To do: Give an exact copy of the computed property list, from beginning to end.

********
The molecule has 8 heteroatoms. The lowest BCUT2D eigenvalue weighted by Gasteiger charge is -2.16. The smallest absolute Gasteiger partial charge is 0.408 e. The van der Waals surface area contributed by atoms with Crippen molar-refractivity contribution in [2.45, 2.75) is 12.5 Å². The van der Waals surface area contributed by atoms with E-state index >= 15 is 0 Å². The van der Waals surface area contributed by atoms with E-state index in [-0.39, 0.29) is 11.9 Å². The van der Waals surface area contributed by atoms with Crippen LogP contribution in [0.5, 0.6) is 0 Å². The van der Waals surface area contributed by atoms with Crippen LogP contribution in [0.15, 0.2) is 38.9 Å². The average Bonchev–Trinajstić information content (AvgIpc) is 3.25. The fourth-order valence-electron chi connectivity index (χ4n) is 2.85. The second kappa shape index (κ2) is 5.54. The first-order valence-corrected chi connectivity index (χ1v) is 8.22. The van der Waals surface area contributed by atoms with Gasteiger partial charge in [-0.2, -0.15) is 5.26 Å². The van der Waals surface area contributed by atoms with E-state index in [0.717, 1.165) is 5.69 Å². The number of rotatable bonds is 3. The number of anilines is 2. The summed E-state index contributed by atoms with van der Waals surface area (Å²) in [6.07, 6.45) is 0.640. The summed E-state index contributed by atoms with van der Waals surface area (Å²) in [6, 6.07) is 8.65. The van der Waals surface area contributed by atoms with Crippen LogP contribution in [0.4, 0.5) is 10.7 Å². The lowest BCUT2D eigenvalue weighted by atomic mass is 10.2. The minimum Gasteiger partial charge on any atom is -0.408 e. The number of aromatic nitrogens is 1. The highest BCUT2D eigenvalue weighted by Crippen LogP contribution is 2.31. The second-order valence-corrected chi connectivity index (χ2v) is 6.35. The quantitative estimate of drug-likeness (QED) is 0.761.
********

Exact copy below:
The molecule has 8 heteroatoms. The lowest BCUT2D eigenvalue weighted by Gasteiger charge is -2.16. The smallest absolute Gasteiger partial charge is 0.408 e. The van der Waals surface area contributed by atoms with Crippen molar-refractivity contribution in [2.45, 2.75) is 12.5 Å². The van der Waals surface area contributed by atoms with E-state index >= 15 is 0 Å². The van der Waals surface area contributed by atoms with E-state index in [-0.39, 0.29) is 11.9 Å². The van der Waals surface area contributed by atoms with Crippen LogP contribution in [0.5, 0.6) is 0 Å². The van der Waals surface area contributed by atoms with Crippen LogP contribution in [0.15, 0.2) is 38.9 Å². The average Bonchev–Trinajstić information content (AvgIpc) is 3.25. The fourth-order valence-electron chi connectivity index (χ4n) is 2.85. The second kappa shape index (κ2) is 5.54. The first-order valence-corrected chi connectivity index (χ1v) is 8.22. The van der Waals surface area contributed by atoms with Gasteiger partial charge in [-0.2, -0.15) is 5.26 Å². The van der Waals surface area contributed by atoms with E-state index in [0.717, 1.165) is 5.69 Å². The number of rotatable bonds is 3. The number of anilines is 2. The summed E-state index contributed by atoms with van der Waals surface area (Å²) in [6.07, 6.45) is 0.640. The summed E-state index contributed by atoms with van der Waals surface area (Å²) in [6, 6.07) is 8.65. The van der Waals surface area contributed by atoms with Crippen LogP contribution in [0.4, 0.5) is 10.7 Å². The lowest BCUT2D eigenvalue weighted by atomic mass is 10.2. The minimum Gasteiger partial charge on any atom is -0.408 e. The number of aromatic nitrogens is 1. The highest BCUT2D eigenvalue weighted by Crippen LogP contribution is 2.31. The second-order valence-corrected chi connectivity index (χ2v) is 6.35. The quantitative estimate of drug-likeness (QED) is 0.761.